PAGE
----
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Allergy Treatment Phillipsburg NJ

This page provides relevant content and local businesses that can help with your search for information on Allergy Treatment. You will find informative articles about Allergy Treatment, including "Health and Allergies, Nothing to Sneeze At". Below you will also find local businesses that may provide the products or services you are looking for. Please scroll down to find the local resources in Phillipsburg, NJ that can help answer your questions about Allergy Treatment.

Ramakumar V Rayasam, MD
(908) 454-2279
207 S 2nd St
Phillipsburg, NJ
Specialties
Otolaryngology, Allergy
Gender
Male
Education
Medical School: Andhra Med Coll, Univ Hlth Sci, Visakhapatnam, Ap, India
Graduation Year: 1976
Hospital
Hospital: Warren Hospital, Phillipsburg, Nj; Somerset Med Ctr, Somerville, Nj

Data Provided By:
Thekkemadom Ramakrishnan
(640) 559-9622
2925 William Penn Highway
Easton, PA
Specialty
Allergy / Immunology

Data Provided By:
Thekkemadom Ramakrishnan, MD
(610) 559-9622
2925 William Penn Hwy Ste 303
Easton, PA
Specialties
Allergy & Immunology, Pediatrics
Gender
Male
Languages
Hindi, Other
Education
Medical School: Grant Med Coll, Univ Of Bombay, Bombay, Maharashtra, India
Graduation Year: 1981
Hospital
Hospital: St Lukes Hospital, Bethlehem, Pa; Easton Hosp, Easton, Pa

Data Provided By:
Shannon Kearney
(610) 867-8874
3535 High Point Blvd
Bethlehem, PA
Specialty
Allergy / Immunology, Internal Medicine

Data Provided By:
Eric Jonathan Schenkel
(610) 954-9260
3101 Emrick Blvd
Bethlehem, PA
Specialty
Allergy / Immunology

Data Provided By:
Tendercare Pediatrics
(610) 559-0266
3330 Nazareth Road
Easton, PA
Services
Wellness Training, Weight Management, Supplements, Preventive Medicine, Pediatrics, Homeopathy, Herbal Medicine, Functional Medicine, Chiropractic, Allergy
Membership Organizations
American Holistic Medical Association

Data Provided By:
Eric J Schenkel, MD
(610) 252-7388
3729 Easton Nazareth Hwy Ste 202
Easton, PA
Specialties
Allergy & Immunology
Gender
Male
Education
Medical School: A Einstein Coll Of Med Of Yeshiva Univ, Bronx Ny 10461
Graduation Year: 1976

Data Provided By:
Joseph Anthony DiConcetto
(610) 691-2221
5325 Northgate Dr
Bethlehem, PA
Specialty
Allergy / Immunology

Data Provided By:
Joseph Anthony Di Concetto, MD
(610) 691-2221
5325 Northgate Dr Ste 104
Bethlehem, PA
Specialties
Allergy & Immunology, Internal Medicine
Gender
Male
Education
Medical School: Hahnemann Univ Sch Of Med, Philadelphia Pa 19102
Graduation Year: 1978
Hospital
Hospital: St Lukes Hospital, Bethlehem, Pa

Data Provided By:
Edwin P Schulhafer, MD
(908) 526-0200
1465 State Route 31 S
Annandale, NJ
Specialties
Allergy & Immunology
Gender
Male
Education
Graduation Year: 1978

Data Provided By:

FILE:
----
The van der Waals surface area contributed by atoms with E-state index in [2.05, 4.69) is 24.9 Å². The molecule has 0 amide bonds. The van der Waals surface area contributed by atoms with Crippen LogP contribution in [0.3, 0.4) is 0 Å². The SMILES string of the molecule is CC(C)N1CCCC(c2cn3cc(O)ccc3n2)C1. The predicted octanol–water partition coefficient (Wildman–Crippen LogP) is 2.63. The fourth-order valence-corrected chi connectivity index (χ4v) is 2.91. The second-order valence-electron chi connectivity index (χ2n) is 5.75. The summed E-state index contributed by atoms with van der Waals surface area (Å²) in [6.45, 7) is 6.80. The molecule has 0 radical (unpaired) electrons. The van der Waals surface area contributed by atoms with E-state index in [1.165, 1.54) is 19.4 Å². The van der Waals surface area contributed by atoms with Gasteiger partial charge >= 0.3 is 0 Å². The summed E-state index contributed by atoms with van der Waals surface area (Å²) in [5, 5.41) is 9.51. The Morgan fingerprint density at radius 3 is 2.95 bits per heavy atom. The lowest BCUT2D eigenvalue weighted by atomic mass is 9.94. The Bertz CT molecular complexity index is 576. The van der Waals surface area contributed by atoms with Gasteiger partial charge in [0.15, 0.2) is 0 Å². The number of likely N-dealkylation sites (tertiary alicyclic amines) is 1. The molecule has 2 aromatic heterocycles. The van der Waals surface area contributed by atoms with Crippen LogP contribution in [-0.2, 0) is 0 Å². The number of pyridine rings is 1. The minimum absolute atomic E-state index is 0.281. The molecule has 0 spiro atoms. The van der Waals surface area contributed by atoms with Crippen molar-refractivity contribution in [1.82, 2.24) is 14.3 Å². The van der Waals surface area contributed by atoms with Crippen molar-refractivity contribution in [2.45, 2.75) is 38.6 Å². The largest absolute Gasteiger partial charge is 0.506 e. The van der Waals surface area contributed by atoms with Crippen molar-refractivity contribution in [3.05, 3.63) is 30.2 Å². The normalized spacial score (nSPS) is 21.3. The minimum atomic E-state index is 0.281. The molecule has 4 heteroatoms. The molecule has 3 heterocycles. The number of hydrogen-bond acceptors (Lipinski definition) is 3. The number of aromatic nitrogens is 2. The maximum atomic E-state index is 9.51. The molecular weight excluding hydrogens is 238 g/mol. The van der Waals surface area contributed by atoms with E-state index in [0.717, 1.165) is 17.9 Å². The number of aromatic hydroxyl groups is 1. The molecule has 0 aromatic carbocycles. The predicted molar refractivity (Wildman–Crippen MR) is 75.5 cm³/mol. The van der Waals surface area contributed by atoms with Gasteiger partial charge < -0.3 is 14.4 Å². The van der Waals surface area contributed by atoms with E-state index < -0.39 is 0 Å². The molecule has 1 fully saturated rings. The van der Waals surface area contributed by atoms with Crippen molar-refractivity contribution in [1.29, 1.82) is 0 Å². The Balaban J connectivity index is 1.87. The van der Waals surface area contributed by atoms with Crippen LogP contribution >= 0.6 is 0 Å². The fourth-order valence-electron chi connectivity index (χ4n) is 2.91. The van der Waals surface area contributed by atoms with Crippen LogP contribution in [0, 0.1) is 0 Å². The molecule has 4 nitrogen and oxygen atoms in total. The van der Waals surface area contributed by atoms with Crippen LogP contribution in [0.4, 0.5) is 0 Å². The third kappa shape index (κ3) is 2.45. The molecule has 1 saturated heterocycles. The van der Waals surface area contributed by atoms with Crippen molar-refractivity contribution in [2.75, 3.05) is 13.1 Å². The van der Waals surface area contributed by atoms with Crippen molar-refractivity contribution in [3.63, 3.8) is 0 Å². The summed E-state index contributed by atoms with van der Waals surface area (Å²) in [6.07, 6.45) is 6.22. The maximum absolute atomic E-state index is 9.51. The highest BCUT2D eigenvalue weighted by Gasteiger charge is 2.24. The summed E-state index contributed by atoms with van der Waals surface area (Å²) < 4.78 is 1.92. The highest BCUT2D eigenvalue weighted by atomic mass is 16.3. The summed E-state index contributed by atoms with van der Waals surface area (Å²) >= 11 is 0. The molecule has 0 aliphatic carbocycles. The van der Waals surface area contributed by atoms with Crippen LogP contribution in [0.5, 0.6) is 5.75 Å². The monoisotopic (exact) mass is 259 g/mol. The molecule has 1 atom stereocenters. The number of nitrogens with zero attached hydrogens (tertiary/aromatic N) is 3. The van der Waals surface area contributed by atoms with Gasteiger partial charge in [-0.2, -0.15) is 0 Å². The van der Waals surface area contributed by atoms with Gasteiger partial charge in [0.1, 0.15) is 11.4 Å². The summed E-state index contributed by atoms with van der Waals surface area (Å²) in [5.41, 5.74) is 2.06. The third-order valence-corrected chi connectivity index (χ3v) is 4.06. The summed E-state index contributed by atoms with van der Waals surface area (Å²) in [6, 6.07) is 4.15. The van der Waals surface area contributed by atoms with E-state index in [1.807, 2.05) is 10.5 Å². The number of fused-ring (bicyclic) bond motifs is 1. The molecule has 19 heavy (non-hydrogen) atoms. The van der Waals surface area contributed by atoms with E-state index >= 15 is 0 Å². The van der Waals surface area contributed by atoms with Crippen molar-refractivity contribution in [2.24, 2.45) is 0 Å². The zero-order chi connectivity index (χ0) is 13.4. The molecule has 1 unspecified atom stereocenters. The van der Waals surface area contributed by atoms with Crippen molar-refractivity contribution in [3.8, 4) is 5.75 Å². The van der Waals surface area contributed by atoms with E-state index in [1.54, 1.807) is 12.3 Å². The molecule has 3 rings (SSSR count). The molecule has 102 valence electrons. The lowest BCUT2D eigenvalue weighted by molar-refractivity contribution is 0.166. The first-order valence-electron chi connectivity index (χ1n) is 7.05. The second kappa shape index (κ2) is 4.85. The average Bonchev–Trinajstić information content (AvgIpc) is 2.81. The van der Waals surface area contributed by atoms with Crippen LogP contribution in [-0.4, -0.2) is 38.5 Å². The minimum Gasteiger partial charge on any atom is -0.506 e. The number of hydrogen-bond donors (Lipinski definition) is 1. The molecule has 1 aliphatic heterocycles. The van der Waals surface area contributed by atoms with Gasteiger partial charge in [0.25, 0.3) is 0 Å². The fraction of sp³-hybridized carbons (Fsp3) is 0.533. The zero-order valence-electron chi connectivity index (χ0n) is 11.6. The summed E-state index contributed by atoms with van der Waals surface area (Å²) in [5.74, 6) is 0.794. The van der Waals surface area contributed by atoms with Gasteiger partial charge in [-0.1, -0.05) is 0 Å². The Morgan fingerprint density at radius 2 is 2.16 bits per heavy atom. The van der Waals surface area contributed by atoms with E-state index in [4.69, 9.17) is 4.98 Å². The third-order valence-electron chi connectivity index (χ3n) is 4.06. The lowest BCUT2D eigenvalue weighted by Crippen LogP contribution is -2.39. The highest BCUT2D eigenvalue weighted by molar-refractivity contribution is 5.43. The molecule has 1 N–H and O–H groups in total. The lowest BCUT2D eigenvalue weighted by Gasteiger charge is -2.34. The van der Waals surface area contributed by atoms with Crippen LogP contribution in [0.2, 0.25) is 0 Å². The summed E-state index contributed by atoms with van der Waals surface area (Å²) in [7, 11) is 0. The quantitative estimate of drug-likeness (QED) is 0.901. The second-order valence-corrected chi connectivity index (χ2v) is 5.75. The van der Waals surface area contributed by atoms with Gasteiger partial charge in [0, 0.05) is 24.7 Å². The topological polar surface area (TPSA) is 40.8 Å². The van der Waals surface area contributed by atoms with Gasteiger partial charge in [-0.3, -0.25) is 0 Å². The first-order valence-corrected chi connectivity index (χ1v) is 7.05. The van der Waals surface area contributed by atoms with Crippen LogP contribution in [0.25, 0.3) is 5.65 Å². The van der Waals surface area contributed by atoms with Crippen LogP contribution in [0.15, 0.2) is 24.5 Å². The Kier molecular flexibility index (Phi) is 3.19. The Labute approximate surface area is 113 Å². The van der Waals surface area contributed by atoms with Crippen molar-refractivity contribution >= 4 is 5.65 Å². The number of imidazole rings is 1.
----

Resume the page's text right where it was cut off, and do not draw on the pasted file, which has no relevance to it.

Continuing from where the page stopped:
Data Provided By:

Health and Allergies, Nothing to Sneeze At

Allergies: Nothing to Sneeze At

By Robin Hoogshagen, RPH
Manager of Wal-Mart's Home Office Pharmacy

Spring is in the air - along with pollen, mold, and dust mites.
If you're already sneezing and reaching for a tissue, you could be one of more than 50 million Americans who suffer from allergic diseases, according to the American Academy of Allergy, Asthma and Immunology. Allergies are the sixth leading cause of chronic disease in the United States, costing the healthcare system $18 billion annually.

What is an allergy? Everyone comes into contact with foreign substances, such as pollen. When a person has an allergic response, his or her body reacts to the foreign substance as if it were harmful. The body then releases potent chemicals, such as histamine, which cause the symptoms we usually associate with allergies - sneezing, runny nose, watery eyes, wheezing, itching and hives.

Some of the most common allergens are pollen, mold, dust mites, and animal dander. In addition, some people suffer from food allergies, or have extreme reactions to insect stings, and even to some medications.

Diagnosing and treating allergies

If you think you might have allergies, contact your doctor. He or she can administer an allergy skin test, or scratch test, where a sample of different allergens are tested on your skin for a reaction.

To treat allergies, doctors today often use a triple approach. This means working with patients to:

  • Avoid allergens as much as possible
  • Submit to a series of allergen shots, or
  • Find the right combination of prescription or over-the-counter medications to ease symptoms.

Avoiding allergens can be as simple as remaining indoors during the early part of the day when pollen levels outside tend to be higher. People with sensitivities to dust mites can eliminate wall-to-wall carpet in their home and instead use washable throw rugs over an easily cleaned floor surface.

Someone allergic to pets might have to forgo pet ownership altogether. Barring that, you can try grooming your pet frequently and using a vacuum cleaner with a high-efficiency filter. Keeping pets out of your bedroom - and especially off your bed - is another tactic that might help ease allergy symptoms.

Like making changes in your lifestyle and home, allergy shots require a certain level of commitment for the allergy sufferer. A doctor injects extracts of the allergen into the skin over a period of weeks, months, and sometimes years to help the immune system create antibodies.

Easing the symptoms

Need more immediate relief? There are several over-the-counter and prescription medications that might help.
Antihistamines are used to treat sneezing, watery and irritated eyes, and runny noses. Diphenhydramine and chlorpheniramine, commonly known as Benadryl and ChlorTrimeton, are two familiar antihistamines. However, common side effects include drowsiness, so use caution when taking these medications.
Newer antihistamines ha...

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